There was a time when back doors served a well-defined purpose in the Laramie home. First, and most importantly, it was the route to the “backhouse,” otherwise known as the privy, john, necessary or whatever euphemism served the purpose.
There is no doubt that some of the earliest residents of Laramie were just passing through. Exactly one year after Laramie was founded, the two great railroads, the Union Pacific and the Central Pacific, met at Promontory, Utah on May 10, 1869. The great migration to California could now begin by rail.
In Wyoming towns like Laramie, new styles in furniture, wallpaper and accessories came via railroad; city dwellers with the money to spend could have homes that looked a lot like those east of the Mississippi. But for ranches, hunting lodges and rural second homes in the west, a more rustic style gained favor in the late 1800s and has persisted.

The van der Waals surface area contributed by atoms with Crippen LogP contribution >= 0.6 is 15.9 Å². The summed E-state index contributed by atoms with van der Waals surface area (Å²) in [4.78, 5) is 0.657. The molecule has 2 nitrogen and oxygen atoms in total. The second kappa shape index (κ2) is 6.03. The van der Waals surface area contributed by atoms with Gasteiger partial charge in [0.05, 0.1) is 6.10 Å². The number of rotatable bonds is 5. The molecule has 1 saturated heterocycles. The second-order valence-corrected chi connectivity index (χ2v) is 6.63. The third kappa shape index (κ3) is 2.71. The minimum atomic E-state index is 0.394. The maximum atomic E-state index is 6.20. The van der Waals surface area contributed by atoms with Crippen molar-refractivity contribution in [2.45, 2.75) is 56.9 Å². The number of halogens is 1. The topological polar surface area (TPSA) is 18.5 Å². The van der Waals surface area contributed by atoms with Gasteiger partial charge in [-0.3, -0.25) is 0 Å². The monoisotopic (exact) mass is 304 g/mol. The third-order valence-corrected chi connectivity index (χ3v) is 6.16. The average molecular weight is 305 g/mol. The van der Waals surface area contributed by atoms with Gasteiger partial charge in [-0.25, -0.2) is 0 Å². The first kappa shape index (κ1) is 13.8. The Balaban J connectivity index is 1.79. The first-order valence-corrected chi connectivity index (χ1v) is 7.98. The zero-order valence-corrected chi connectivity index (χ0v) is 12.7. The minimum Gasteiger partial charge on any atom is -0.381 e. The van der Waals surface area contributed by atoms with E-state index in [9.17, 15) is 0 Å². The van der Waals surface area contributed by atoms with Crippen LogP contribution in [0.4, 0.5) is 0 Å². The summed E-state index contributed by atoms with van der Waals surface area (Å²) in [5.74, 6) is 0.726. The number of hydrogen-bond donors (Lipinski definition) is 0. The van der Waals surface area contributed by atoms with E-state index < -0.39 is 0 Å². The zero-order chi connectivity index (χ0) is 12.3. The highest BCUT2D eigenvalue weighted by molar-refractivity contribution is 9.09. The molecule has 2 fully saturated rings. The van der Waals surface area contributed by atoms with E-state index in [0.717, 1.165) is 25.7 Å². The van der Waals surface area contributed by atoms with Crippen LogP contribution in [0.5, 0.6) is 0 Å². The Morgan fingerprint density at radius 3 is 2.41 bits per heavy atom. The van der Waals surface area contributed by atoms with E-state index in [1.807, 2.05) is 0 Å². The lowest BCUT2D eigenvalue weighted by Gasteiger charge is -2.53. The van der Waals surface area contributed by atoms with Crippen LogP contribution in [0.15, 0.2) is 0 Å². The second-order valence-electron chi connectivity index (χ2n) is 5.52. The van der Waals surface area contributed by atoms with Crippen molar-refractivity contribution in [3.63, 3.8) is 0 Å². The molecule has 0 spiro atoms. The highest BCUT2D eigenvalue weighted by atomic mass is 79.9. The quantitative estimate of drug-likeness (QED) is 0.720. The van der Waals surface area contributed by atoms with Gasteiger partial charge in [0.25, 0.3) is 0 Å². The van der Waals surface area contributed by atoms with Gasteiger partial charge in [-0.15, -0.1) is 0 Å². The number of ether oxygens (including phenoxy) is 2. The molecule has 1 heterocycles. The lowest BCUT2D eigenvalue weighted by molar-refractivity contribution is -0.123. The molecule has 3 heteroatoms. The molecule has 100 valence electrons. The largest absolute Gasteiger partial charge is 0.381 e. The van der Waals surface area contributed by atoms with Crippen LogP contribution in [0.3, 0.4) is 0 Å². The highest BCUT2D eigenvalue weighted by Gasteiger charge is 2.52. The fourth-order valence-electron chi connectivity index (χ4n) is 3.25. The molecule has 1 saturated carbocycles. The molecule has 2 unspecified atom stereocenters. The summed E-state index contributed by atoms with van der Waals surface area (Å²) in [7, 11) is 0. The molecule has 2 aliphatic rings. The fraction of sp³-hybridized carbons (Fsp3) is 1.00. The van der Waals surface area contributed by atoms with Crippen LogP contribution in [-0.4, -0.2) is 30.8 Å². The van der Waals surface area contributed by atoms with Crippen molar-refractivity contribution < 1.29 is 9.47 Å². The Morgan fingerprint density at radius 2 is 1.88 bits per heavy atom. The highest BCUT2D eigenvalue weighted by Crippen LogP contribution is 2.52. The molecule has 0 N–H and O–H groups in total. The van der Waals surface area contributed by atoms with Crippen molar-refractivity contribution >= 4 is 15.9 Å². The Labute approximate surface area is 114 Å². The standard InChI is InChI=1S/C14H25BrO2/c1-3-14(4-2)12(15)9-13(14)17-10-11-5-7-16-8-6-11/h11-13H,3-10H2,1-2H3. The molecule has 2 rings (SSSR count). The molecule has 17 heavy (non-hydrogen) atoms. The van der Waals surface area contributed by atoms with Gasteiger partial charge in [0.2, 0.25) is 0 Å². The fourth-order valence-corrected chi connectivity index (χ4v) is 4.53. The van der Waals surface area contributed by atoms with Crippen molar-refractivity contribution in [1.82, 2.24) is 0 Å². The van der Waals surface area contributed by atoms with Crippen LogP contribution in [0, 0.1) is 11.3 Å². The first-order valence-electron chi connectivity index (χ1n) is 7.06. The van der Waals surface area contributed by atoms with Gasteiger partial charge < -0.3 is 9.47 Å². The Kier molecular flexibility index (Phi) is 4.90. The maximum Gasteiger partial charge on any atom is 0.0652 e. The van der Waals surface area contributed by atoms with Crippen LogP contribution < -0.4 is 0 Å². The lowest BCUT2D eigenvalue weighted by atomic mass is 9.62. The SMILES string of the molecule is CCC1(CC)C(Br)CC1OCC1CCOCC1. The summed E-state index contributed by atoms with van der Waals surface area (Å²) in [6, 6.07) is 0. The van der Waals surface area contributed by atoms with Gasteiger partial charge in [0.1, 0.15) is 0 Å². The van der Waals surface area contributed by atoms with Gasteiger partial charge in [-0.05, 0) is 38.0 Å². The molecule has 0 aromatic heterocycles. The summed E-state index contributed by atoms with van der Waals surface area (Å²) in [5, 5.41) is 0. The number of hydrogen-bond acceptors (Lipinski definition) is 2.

In the 1920s, a Laramie Kiwanis Club member had an idea to develop a picnic area with a water fountain in Telephone Canyon. At that time, the “Lincoln Highway” was mostly unpaved, but the route through the canyon was the “improved” road to Laramie from Cheyenne, as opposed to the former auto route to Tie Siding and then back up to Laramie.